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How to Pick an Editor (Or Don’t Ask Your Father to Proofread Your Essay)

January 29, 2014

The other night I was thinking about my father and the influence he’s had on my writing. My dad is a great writer and a superior editor. When people ask me if he’s helped me on my writing journey, my answer always comes back to a childhood story I’m going to share with you here.

The summer before I entered 8th grade, I had to select a classic piece of literature to read and then write the dreaded summer book report. I chose Alice’s Adventures in Wonderland by Lewis Carroll. Ever the under-achiever I was in those days, I selected Alice mainly because I was already familiar with the Disney animated classic and I was looking for something easy. I read the book and then followed my teacher’s directions to write the book report, which was essentially to write a summary of the book.

My father was always concerned about me getting the best grades possible. So he insisted on reading all my papers and editing them with his signature red pen. My former colleagues who also had the pleasure of working with my dad are quite familiar with said pen and know this habit has not changed over the years.

Needless to say, he took that red plan and marked the heck out of poor Alice and my attempt to analyze her wonderland.

“You can’t just summarize the book.” dad explained. “You need to pick three situation in the book and write about those.”

I thought what dad said was the all-powerful truth, and as a result, I did exactly what he said. After all who was I to argue with my esteemed father with a PhD and career in higher education? (Okay really, who was I to argue with my father?) So without questioning him, I rewrote the book report doing exactly what he said to do.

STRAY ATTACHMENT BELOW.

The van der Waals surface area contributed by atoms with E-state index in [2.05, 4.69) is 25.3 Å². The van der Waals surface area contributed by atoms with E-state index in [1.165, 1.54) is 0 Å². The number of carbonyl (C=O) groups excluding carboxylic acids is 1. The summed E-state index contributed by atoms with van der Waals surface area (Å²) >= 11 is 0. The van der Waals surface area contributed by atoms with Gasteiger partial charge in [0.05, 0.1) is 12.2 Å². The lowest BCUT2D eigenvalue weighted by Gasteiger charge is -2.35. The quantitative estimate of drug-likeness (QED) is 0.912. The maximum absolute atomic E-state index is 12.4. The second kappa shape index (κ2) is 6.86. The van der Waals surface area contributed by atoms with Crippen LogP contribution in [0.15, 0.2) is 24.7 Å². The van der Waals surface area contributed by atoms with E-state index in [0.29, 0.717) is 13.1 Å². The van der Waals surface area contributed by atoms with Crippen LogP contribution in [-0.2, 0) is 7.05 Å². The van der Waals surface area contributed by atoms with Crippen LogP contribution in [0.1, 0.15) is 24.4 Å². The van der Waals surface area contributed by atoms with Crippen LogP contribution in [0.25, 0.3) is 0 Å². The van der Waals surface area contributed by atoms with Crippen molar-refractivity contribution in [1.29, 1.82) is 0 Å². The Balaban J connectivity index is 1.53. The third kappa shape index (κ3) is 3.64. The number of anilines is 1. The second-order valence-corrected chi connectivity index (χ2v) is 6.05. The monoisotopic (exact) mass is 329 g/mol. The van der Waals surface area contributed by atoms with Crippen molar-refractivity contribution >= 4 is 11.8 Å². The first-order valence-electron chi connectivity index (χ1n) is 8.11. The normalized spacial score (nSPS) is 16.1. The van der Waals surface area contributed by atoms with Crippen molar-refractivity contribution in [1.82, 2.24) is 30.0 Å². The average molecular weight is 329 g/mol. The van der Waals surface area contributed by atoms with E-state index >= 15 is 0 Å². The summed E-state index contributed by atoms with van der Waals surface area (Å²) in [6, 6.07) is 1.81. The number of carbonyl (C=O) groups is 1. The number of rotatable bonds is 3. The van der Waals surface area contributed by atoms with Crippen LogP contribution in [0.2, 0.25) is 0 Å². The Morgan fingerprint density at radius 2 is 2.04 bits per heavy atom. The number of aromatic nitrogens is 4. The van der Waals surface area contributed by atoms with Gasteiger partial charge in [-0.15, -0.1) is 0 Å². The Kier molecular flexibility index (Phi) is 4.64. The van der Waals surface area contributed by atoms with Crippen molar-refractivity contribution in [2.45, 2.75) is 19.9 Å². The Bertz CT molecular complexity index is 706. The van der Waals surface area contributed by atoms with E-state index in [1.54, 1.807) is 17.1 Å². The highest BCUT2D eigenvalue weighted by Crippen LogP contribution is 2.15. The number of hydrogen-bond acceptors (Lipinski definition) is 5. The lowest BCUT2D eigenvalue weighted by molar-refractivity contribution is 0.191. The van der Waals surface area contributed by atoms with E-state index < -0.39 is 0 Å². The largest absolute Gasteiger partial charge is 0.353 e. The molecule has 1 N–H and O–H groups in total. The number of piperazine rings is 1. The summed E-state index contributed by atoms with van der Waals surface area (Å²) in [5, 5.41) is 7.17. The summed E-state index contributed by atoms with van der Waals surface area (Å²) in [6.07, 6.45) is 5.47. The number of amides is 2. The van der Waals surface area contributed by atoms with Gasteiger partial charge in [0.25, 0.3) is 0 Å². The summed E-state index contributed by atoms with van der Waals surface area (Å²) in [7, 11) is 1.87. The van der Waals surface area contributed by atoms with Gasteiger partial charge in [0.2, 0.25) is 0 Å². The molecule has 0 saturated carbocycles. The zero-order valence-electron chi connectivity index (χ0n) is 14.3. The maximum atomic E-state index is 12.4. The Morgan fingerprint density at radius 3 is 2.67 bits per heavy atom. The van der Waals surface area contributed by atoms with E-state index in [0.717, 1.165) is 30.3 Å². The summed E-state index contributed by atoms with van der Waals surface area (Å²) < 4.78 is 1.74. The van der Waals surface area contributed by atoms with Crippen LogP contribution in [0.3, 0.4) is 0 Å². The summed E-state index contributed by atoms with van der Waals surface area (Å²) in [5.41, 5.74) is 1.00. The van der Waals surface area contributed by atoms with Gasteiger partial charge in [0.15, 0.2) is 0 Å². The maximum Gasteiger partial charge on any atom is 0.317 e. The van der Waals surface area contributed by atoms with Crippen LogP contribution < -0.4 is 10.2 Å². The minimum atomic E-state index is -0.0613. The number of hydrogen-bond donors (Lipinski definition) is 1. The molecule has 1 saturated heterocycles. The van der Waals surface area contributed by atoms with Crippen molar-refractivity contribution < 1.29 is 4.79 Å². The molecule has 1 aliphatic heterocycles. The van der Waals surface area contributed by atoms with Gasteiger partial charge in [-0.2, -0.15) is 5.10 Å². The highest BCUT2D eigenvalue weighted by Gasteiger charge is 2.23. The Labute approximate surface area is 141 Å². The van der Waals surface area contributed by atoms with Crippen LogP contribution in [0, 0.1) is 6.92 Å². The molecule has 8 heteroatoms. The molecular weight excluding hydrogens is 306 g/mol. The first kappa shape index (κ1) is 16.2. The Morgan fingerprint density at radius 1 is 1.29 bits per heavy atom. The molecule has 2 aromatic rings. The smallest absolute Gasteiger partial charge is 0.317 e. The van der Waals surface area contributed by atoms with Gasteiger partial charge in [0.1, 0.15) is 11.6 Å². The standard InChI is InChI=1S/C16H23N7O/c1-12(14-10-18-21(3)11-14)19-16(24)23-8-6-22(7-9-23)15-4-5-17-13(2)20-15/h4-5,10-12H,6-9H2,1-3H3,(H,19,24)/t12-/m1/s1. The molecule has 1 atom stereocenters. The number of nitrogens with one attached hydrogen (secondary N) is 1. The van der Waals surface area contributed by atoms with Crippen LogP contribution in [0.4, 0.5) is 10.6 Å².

The thing was though, in my gut, I did question what he said. I knew that was not what my teacher wanted.

I turned in the assignment and waited with anticipation for the essay to be returned. What was given back to me was not what I expected. My teacher told me the essay was well-written, but not what she asked us to write. She asked for a summary of the book, not a synopsis of three plot points.

Ah hah! I thought. Dad was (gasp) wrong! I was the one who was right all along. I went home, dug out my old book report, turned that in to the teacher, and received an “A” on the assignment.

The Alice in Wonderland assignment taught me my first lesson in writing: go with your gut when you have something to say. It may not be the popular choice, or what others think you should write. But if you hear a voice deep down that tells you to write what’s in your heart, then listen to that voice.

And also be careful about who you chose as your editor! Needless to say, that was the last essay my dad proofread for me.

alice in wonderland

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Photo credit: juliemeynard via Creative Commons

12 Comments leave one →
  1. January 29, 2014 3:51 am